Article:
Miss Baldwin’s School. Florence Baldwin brought her Preparatory School for Girls to the Bryn Mawr Hotel in 1896 when she leased the building and one third of the grounds during the fall and winter months to conduct her classes. The hotel continued to operate during the summer months until finally, in 1913, the owners signed a year-round lease with Miss Baldwin for her boarding school. In 1922, the Baldwin School purchased the 25 acre lot. The building still stands today ...an architectural treasure from another era.
The early part of the twentieth century produced a prodigious number of automotive ventures. Many of these early pioneers did not make it past the prototype stage before disappearing forever. Of the three automobile makers within the Lower Merion borders, one continues today, one achieved great fame in the 1920s before closing virtually forgetten in 1971, and the other disappeared after just a brief four year period.
The first manufacturer of motorized conveyances in the area was Autocar, founded in April 1900. The first year of production, 1901, saw 27 one cylinder vehicles roll from their shops. In 1902, they introduced a two cylinder model, believed to be the first produced in the United States. They also pioneered the modern spark plug, shaft drive (replacing chain drive) and engine timing controls for the steering wheel. In 1907, they introduced their first truck, and found their niche among manufacturers. So popular were their heavy trucks, that in 1912, they ceased manufacture of passenger cars entirely.
During World War I, they supplied personnel carriers, ambulances and heavy trucks for the war effort. In 1920, they introduced a 4-cylinder model producing 29.6 horsepower and capable of operating their heaviest capacity truck, which sported a payload of 6,700 pounds. In 1921, they introduced an even larger 12,000 pound payload truck painted in your choice of color, so long as it was "Autocar red."
Between 1923 and 1927, they offered an electric vehicle in addition to their gasoline powered units, but top speed was limited to 12 mph and only found buyers in major cities.
1928 brought a 6-cylinder engine with 46 horsepower for their ever larger vehicles. 1930 brought the famous "Blue Streak" engine, which was to be used for the next 20 years in various sizes. During the depression, they introduced tractor-trailers which could haul up to 73,000 pounds.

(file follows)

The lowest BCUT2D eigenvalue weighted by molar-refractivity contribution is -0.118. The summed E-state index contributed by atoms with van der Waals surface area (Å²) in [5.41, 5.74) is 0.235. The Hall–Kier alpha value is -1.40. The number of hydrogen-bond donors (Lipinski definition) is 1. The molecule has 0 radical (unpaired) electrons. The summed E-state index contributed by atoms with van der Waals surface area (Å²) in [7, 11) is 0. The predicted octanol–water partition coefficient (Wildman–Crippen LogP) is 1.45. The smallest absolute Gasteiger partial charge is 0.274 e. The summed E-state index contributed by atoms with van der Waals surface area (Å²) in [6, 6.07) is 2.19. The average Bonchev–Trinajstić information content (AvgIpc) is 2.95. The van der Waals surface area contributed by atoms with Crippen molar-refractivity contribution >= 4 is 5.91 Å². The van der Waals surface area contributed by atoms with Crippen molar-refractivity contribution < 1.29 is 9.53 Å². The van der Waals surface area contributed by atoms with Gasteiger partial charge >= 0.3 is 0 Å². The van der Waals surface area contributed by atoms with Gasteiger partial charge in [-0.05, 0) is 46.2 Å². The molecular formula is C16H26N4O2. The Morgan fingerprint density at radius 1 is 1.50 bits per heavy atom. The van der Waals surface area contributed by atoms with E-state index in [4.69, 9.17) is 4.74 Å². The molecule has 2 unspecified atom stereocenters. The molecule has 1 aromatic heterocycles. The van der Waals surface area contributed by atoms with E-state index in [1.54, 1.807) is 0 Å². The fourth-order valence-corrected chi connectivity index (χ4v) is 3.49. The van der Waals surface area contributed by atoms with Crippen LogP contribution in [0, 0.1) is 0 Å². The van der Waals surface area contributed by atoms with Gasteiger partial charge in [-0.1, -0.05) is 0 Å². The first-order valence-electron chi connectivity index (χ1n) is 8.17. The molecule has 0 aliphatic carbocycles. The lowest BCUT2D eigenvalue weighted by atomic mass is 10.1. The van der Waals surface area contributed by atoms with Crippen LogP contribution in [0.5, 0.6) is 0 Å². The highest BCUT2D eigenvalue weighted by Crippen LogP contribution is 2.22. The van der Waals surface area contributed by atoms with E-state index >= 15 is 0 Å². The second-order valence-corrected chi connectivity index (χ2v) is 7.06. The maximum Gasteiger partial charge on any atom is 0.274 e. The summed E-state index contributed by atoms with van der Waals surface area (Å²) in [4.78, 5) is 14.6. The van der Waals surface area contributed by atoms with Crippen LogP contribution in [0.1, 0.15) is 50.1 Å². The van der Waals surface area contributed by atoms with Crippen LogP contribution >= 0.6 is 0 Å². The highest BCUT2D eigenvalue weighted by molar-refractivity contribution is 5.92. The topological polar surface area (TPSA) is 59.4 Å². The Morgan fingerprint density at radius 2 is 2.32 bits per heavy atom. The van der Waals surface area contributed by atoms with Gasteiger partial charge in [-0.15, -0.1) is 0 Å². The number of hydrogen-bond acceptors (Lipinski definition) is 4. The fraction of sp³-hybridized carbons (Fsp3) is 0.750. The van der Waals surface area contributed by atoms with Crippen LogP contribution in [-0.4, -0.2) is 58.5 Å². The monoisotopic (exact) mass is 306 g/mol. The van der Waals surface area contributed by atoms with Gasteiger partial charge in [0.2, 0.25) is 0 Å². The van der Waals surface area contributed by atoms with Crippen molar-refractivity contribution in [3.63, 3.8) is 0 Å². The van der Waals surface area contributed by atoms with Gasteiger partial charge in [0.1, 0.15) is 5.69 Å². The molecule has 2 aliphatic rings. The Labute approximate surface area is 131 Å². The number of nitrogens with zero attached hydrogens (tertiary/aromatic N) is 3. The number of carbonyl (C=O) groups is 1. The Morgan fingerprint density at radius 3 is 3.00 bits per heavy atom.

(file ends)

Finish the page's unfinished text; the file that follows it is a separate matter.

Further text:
For World War II, they built over 10,000 military vehicles, armored halftracks and trucks for the war effort. One market niche they achieved was the development of a tractor to transport airplanes and tanks.
Postwar interstate road construction proved to be a boon to Autocar, with ever increasing sales. With the new 1952 V8 engine, Autocar trucks became the choice for construction, mining, refuse and specialized heavy hauling industries.
In 1953, White Motor Company purchased Autocar, and in 1954, the Autocar plant was moved to a new, much larger facility in Exton. On July 31, 1956 the now vacant factory was being torn down by Cleveland Wrecking when a workman’s torch caused an oil line to explode, igniting the oil soaked floors and turning the entire factory into an inferno which burned fiercely for 12 hours. Bringing the fire under control required the service of 44 firetrucks, 300 firefighters and over 6 million gallons of water. An interesting side note is that many firetrucks used to fight this fire were built upon Autocar chassis.
White/Autocar was purchased by Volvo in 1981. Autocar expanded under the new owners to produce construction and heavy trucks with modern styling to attract owner-operators, a successful venture. Today, production of Autocar trucks continues in Volvo’s Dublin, Virginia plant. The next time you see a big construction dump truck, look for the Autocar "bow tie" on the front fender and remember its origin in Ardmore.